Among the 20 different pairs of NNRTI DRMs, 9 patterns containing V106A, Y188L, F227C/L, or M230L had median reductions in susceptibility ≥ 36-fold. Eight patterns without any of these canonical DOR-associated mutations had median reductions in susceptibility ranging from 3.3 to 7.9-fold including K103N + P225H (7.9-fold; 2 results), V108I + Y181C (6.9-fold; 2 results), L100I + K103N (5.7-fold; 9 results), K103N + V108I (4.6-fold; 2 results), A98G + K103N (4.0-fold, 1 result), K103N + Y181C (3.8-fold, 5 results), Y181C + G190A (3.5-fold, 3 results), and A98G + Y181C (3.3-fold, 1 result).
Among the 12 patterns of mutations containing three NNRTI DRMs, the five containing V106A, F227C, or M230L had > 64-fold reductions in susceptibility. Two patterns lacking any canonical DOR-resistance mutations had > tenfold reductions in susceptibility including L100I + K103N + V108I and K101E + Y181C + G190S.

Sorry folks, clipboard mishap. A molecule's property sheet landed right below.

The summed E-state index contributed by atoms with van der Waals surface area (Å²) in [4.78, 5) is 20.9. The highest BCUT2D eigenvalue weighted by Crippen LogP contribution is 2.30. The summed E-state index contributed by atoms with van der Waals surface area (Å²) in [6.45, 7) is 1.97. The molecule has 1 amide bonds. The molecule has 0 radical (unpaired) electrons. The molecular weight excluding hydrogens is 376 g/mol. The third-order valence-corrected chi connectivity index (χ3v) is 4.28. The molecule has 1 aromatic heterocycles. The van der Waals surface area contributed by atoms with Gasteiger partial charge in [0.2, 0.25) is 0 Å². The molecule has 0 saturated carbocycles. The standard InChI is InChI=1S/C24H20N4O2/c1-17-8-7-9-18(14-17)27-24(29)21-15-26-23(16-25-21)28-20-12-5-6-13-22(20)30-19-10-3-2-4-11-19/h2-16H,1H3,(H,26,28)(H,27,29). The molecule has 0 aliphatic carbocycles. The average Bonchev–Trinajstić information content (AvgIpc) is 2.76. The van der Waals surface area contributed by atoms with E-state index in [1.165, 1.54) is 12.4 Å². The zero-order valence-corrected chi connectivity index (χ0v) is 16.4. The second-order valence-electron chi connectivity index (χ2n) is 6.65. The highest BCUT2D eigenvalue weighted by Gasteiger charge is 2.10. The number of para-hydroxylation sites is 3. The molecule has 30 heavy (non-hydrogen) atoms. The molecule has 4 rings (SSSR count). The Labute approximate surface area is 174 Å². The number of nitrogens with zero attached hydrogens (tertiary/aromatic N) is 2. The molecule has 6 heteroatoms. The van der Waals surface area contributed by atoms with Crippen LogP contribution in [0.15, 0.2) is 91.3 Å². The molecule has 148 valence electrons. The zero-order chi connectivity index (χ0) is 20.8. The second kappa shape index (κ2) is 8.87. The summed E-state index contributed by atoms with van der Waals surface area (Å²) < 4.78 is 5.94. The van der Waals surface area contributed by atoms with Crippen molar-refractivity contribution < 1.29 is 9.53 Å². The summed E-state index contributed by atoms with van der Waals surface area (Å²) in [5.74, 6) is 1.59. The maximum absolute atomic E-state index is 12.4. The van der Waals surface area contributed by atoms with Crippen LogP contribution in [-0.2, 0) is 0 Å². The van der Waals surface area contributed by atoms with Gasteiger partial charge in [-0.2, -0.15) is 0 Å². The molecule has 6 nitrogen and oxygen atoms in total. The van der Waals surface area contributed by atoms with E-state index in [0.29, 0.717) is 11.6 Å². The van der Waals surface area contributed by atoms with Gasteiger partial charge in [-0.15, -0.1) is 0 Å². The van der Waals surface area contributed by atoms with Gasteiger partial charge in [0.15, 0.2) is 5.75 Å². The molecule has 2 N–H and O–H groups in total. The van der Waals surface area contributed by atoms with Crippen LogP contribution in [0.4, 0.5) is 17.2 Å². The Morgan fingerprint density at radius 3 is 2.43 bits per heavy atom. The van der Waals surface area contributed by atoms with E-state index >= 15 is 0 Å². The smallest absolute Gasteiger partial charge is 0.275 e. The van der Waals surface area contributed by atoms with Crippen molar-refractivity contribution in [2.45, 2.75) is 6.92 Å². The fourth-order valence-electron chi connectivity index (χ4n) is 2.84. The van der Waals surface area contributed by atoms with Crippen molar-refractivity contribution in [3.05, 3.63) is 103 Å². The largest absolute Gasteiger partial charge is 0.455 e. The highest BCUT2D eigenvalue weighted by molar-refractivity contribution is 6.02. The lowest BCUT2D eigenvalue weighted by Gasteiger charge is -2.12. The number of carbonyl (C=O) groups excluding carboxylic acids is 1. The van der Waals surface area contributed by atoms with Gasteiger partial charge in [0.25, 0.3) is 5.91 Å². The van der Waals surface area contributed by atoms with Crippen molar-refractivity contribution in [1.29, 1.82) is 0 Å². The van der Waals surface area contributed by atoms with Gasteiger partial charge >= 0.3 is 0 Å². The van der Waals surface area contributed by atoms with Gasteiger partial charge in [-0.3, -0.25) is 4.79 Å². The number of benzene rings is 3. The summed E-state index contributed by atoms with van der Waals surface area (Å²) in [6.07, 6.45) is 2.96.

Additional file 1: Table S1 summarizes in vitro susceptibility data published by the McGill, Sienna, and NCI research groups. The McGill research group tested cultured viruses selected in vitro by DOR including V106A/I/M, V108I, H221Y, F227L, M230L, L234I, and Y318F in a 7 day multi-cycle assay with a read-out based on RT activity. Their fold reductions in susceptibility differed from those of the MRL group in that isolates with V108I + Y318F or H221Y + L234I were associated with high-level reductions in DOR susceptibility.